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Traders shift to China-Europe freight trains as European port congestion intensifies

International traders and shipping companies are beefing up contingency plans such as switching to China-Europe freight trains to deal with congestion at some major ports in Europe, which has been intensifying amid low efficiency at ports and other factors.

At the port of Rotterdam, the largest freight port in the EU, for instance, empty containers, which are crucial to Asian exporters, are stranded amid a growing backlog of undelivered cargo at the port, according to media reports.

According to the Port of Rotterdam, more than a quarter of the containers transshipped in Rotterdam is from China or has China as its destination.

The yard density at the deepsea terminals has been extremely high over the last months due to unreliable deepsea schedules, high call sizes and the longer dwell times of import containers, a statement that the Port of Rotterdam responded to the Global Times on Wednesday.

Industry insiders predict that the situation could be intensified in July and August when the holiday season in Europe begins.

While the situation at ports lingers, several traders told the Global Times on Tuesday that they have diverted their goods, especially those value-added and urgent ones, from sea shipping to the intercontinental freight trains.

“We had several containers of electronic products waiting to be delivered back to China. But considering the possible risks of prolonged delivery time via sea transport, we have chosen freight train, which is much faster and more reliable,” a Ningbo-based trader told the Global Times on Tuesday.
The cargo train from Europe to China has been relatively more reliable, and the number of freight trains jumped significantly this month compared 12 trains in May, a Yiwu-based trader, who is a veteran industry insider, told the Global Times.

A total of 22 China-Europe freight trains from Europe arrived in Yiwu, the world’s largest small commodity trade market in East China’s Zhejiang Province, so far this month. And if trains from Russia are included, the number is 38, according to the Yiwu trader.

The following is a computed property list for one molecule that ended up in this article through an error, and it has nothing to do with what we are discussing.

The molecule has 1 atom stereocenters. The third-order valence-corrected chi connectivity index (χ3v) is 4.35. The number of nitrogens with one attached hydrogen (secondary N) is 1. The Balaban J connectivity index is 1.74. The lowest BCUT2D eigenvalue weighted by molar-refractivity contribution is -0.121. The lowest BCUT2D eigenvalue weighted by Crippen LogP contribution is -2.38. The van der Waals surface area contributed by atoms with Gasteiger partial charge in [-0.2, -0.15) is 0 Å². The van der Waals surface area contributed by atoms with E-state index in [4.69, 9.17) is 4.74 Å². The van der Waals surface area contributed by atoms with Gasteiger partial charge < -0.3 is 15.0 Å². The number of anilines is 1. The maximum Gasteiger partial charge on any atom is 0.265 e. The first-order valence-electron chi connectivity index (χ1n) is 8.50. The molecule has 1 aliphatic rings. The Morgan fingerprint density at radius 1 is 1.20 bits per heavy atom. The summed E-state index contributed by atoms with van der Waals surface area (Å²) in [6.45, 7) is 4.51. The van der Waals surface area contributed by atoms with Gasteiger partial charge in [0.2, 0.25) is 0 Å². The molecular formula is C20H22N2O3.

About 60 percent of ships traveling from Europe to Asia in April and May this year experienced delays, per media reports. There will be longer wait time for ships in all of the major Nordic ports, Dexon International said.

In a statement sent to the Global Times on Tuesday, Maersk said that the current congestion is not only impacting Maersk.

“We observe that a lot of European ports are facing issues with labor availability at terminals but also with trucking capacity available… many customers are taking longer to clear their cargo from the terminal resulting in higher dwell and high yard density impacting productivity,” Maersk said.

But Maersk stressed that “empty positioning remains high priority,” and the company is planning to move empty containers back to Asia, not only from Europe, but also from other places to cater for the export demand.

Meanwhile, the situation is improving as the Port of Rotterdam ramp up efforts on easing congestion.

While delays may occur in some cases, it is exceptional, the Port of Rotterdam said, adding that “there is no such queue in the port area or at the terminals, and empty boxes can still be loaded on vessels that are Asia bound.”

But, the port added that “we do see vessels waiting for German ports at anchorage in Rotterdam as waiting times for German ports have increased due to the recent strikes and industrial actions.”
Source: Global Times

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